Bulimia Nervosa sufferers have periods in which they consume vast amounts of food in one sitting, followed by purging the food they have eaten. After a binge, they will experience extreme feelings of discomfort, distress, guilt, shame and regret. It is these feelings that compels them to get rid of the food as quickly as possible, often using extreme and harmful methods. Typically, most bulimia sufferers will self-induce vomiting after a binge and or resort to the abuse of laxatives. Some will use a combination of both. During a binge they have no control over the amount of food that they consume and will eat until they physically cannot eat any more. They may pre-plan a binge, or end up binging as they have eaten something that triggers them into losing control. Most Bulimia sufferers will binge eat for comfort when they are feeling uncomfortable emotions. They will usually binge alone and go to great extremes to hide their illness due to the guilt and shame they associate with it. Those that suffer from Bulimia tend to have an average body weight. Because Bulimia is such a secret illness, it can be difficult to spot the signs. Bulimia sufferers also often suffer from BDD and have an inability to process emotions. This illness can also be deadly and result in severe dehydration, gastrointestinal problems, internal bleeds, malnutrition, heart problems and death.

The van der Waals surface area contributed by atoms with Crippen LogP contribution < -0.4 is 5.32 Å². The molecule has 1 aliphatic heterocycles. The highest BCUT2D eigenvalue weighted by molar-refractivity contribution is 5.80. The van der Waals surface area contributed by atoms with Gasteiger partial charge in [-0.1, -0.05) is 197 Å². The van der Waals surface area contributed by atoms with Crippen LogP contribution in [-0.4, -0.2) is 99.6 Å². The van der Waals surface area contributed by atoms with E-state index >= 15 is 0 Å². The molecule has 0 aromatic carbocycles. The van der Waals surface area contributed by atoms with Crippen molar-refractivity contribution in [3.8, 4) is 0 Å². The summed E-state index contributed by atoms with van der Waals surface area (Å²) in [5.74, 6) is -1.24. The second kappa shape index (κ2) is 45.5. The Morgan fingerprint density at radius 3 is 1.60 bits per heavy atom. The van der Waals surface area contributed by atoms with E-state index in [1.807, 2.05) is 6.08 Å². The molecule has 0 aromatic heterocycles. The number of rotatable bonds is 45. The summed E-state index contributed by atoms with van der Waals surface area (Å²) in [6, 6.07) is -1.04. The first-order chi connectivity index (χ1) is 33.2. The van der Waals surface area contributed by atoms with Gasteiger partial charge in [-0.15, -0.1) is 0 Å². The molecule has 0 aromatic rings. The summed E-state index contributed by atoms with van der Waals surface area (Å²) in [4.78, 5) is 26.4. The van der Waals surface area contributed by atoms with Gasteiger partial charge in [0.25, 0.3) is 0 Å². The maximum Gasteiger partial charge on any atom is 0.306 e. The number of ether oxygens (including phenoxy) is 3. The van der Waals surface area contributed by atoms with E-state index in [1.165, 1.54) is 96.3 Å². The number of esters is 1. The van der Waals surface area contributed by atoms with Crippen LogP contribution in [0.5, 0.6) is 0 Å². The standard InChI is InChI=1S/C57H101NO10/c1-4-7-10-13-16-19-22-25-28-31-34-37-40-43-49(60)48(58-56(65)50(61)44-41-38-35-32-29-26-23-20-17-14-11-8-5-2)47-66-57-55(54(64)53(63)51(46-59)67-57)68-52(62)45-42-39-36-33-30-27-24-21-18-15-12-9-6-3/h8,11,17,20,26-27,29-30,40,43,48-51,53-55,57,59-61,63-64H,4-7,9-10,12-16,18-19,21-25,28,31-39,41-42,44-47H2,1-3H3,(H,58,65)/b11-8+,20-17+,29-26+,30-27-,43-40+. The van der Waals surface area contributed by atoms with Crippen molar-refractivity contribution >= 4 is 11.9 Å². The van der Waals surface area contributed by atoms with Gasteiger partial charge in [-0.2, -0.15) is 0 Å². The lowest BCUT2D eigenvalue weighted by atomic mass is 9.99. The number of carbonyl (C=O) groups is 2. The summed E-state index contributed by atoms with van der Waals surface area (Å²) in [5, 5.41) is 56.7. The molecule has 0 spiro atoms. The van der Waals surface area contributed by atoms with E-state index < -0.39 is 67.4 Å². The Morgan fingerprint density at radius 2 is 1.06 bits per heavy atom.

Spotting Bulimia in a loved one: Bulimics will try to hide their binges, you may find vast amounts of food go missing or stashes of empty wrappers. They are likely to disappear to the bathroom after a binge, or “go for a walk” so that they can purge the food. After a Bulimic has vomited, their face is likely to be puffy with watery eyes and swollen neck glands. They are likely to use mouthwash, toothpaste or sprays to hide the smell of vomit. If they are purging in the bathroom they may run taps, the shower or play loud music to try and hide any sound that they make that could arise suspicion. They can also develop sores around their mouth and on the knuckles of their hands. You may also frequently experience them having upset stomachs, due to abusing laxatives.